Lapsing into profane muttering, the ol' perfessor signals another Johnson City pitcher to take the bullpen mound.
"Pick up your target," Kittle commands. "Separate your feet! Don't lift your leg!"
The pitcher, John Ericks, a tall righthander out of the University of Illinois, sets up with his back to a teammate posing as a base runner. He brings his hands up in a truncated stretch, leans back and pauses, staring at a point midway between catcher and base runner.
Kittle is suddenly in his face. "That's wrong!" the old man shouts with unconcealed glee. "That is wrong!"
The kid's mistake? Arching his back. Being tall, Ericks has a slow delivery already; if he has to straighten up before throwing, big league runners will steal him blind. The old man goes into a prizefighter's crouch, throwing punches in the air left and right, shouting, "Pow! Pow! Bang! Bang!" His point: A pitcher must finish the stretch poised for action, his weight balanced. "Do it!" he barks.
Ericks tries again, this time with his back straight as a Marine's. He freezes the runner with a glance and fires home.
"Good! Do it again." This time Kittle calls for a higher stretch: "Way up! Can you reach up to the sky? Way up! No more ducking and looking at the ground." Ericks, stretching high, pauses, checks the runner and throws.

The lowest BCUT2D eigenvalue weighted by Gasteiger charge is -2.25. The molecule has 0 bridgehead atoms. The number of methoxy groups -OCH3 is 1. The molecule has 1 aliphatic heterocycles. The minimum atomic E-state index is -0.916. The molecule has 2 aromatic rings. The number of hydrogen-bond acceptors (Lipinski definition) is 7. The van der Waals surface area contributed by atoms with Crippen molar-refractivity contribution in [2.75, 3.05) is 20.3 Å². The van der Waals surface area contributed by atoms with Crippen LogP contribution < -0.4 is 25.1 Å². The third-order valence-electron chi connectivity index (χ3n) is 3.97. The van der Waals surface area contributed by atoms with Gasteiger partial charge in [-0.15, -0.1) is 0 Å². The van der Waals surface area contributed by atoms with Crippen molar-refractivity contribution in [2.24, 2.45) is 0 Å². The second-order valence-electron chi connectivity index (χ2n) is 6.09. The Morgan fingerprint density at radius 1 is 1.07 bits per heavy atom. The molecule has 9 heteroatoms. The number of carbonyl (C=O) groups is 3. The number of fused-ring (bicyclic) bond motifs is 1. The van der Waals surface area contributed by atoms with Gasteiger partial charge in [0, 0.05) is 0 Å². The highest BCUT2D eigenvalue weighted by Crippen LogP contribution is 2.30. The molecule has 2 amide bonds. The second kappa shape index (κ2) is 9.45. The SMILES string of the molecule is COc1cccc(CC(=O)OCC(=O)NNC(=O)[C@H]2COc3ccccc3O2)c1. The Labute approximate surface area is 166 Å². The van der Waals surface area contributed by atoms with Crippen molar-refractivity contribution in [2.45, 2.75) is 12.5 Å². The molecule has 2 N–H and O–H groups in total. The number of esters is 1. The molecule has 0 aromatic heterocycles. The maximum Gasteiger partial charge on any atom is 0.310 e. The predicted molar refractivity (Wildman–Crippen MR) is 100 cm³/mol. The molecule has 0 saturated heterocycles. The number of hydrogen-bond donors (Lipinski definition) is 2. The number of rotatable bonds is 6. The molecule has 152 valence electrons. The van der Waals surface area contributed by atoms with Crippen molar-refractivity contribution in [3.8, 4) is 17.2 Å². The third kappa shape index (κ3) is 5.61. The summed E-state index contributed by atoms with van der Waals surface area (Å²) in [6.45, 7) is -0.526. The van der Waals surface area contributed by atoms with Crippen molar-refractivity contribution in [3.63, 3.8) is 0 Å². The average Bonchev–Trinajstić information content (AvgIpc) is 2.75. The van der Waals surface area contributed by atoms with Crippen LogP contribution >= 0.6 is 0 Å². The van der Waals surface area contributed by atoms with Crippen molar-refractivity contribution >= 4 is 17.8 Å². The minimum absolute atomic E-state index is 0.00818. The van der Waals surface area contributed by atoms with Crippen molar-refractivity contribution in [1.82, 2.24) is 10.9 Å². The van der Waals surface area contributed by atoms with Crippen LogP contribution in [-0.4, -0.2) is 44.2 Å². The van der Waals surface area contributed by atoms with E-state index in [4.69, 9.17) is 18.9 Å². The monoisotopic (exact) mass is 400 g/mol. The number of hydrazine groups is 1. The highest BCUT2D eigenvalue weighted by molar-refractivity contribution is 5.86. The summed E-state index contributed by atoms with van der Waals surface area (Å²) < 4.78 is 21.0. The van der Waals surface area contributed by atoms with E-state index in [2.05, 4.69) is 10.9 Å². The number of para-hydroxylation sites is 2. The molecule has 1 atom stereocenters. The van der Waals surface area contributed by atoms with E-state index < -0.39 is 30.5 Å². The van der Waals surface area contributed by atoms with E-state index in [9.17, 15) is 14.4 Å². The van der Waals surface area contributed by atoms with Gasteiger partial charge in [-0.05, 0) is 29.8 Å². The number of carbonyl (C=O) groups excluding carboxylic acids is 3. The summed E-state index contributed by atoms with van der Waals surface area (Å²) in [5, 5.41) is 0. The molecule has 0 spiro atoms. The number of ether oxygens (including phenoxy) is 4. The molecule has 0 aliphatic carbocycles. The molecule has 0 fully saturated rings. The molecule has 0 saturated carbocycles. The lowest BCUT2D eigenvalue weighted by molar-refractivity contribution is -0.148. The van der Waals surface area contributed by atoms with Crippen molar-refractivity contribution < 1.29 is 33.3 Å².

"Good! Beautiful!" The old man pushes his hat back on his head. He is not a drill instructor now; he's the gruff but lovable grandpa. "I want you to think about that tonight when you go to sleep," he tells Ericks. "You aren't pitching tonight, but you can be learning tonight." Kittle slaps his student on the butt, turns away and roars, "Someone else get in there!"
A slender youngster from Puerto Rico steps up and digs his feet into the red clay. The old man starts barking orders again—but this time in Spanish.
"I spent 17 years in Latin ball," Kittle explains later as he pads about the Johnson City locker room in undershirt and bare feet. "I pitched for Hermosillo in Mexico. Had to learn the language. At one time I had all the Alou brothers and Juan Marichal playing for me in the Dominican Republic. Can you believe that? Damn!"